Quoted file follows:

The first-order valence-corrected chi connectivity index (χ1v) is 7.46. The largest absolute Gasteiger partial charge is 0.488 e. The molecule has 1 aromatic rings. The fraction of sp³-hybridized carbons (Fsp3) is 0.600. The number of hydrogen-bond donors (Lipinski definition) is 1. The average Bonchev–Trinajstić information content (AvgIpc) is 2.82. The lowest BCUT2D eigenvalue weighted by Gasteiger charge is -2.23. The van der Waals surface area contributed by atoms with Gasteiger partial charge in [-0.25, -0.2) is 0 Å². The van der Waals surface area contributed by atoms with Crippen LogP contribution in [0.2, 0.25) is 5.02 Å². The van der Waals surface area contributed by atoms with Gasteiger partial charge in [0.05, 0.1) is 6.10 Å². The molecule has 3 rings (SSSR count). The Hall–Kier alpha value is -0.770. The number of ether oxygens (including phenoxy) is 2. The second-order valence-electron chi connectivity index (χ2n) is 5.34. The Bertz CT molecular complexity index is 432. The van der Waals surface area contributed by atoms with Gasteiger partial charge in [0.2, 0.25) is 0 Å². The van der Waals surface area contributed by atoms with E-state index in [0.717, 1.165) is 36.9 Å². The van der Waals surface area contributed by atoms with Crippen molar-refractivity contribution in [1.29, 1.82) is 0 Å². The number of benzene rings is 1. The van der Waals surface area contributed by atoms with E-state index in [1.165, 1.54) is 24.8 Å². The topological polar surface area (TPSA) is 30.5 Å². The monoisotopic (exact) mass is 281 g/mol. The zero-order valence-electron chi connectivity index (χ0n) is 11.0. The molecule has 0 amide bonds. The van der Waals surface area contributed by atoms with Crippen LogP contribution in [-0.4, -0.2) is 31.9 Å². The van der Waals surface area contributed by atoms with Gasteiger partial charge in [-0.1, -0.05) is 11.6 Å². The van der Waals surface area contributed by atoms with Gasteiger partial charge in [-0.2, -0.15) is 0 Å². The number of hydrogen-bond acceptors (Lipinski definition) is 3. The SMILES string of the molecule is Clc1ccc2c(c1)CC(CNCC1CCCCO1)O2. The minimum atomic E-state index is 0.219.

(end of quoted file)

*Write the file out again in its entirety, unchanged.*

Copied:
The first-order valence-corrected chi connectivity index (χ1v) is 7.46. The largest absolute Gasteiger partial charge is 0.488 e. The molecule has 1 aromatic rings. The fraction of sp³-hybridized carbons (Fsp3) is 0.600. The number of hydrogen-bond donors (Lipinski definition) is 1. The average Bonchev–Trinajstić information content (AvgIpc) is 2.82. The lowest BCUT2D eigenvalue weighted by Gasteiger charge is -2.23. The van der Waals surface area contributed by atoms with Gasteiger partial charge in [-0.25, -0.2) is 0 Å². The van der Waals surface area contributed by atoms with Crippen LogP contribution in [0.2, 0.25) is 5.02 Å². The van der Waals surface area contributed by atoms with Gasteiger partial charge in [0.05, 0.1) is 6.10 Å². The molecule has 3 rings (SSSR count). The Hall–Kier alpha value is -0.770. The number of ether oxygens (including phenoxy) is 2. The second-order valence-electron chi connectivity index (χ2n) is 5.34. The Bertz CT molecular complexity index is 432. The van der Waals surface area contributed by atoms with Gasteiger partial charge in [0.2, 0.25) is 0 Å². The van der Waals surface area contributed by atoms with E-state index in [0.717, 1.165) is 36.9 Å². The van der Waals surface area contributed by atoms with Crippen molar-refractivity contribution in [1.29, 1.82) is 0 Å². The number of benzene rings is 1. The van der Waals surface area contributed by atoms with E-state index in [1.165, 1.54) is 24.8 Å². The topological polar surface area (TPSA) is 30.5 Å². The monoisotopic (exact) mass is 281 g/mol. The zero-order valence-electron chi connectivity index (χ0n) is 11.0. The molecule has 0 amide bonds. The van der Waals surface area contributed by atoms with Crippen LogP contribution in [-0.4, -0.2) is 31.9 Å². The van der Waals surface area contributed by atoms with Gasteiger partial charge in [-0.1, -0.05) is 11.6 Å². The van der Waals surface area contributed by atoms with Gasteiger partial charge in [-0.2, -0.15) is 0 Å². The number of hydrogen-bond acceptors (Lipinski definition) is 3. The SMILES string of the molecule is Clc1ccc2c(c1)CC(CNCC1CCCCO1)O2. The minimum atomic E-state index is 0.219.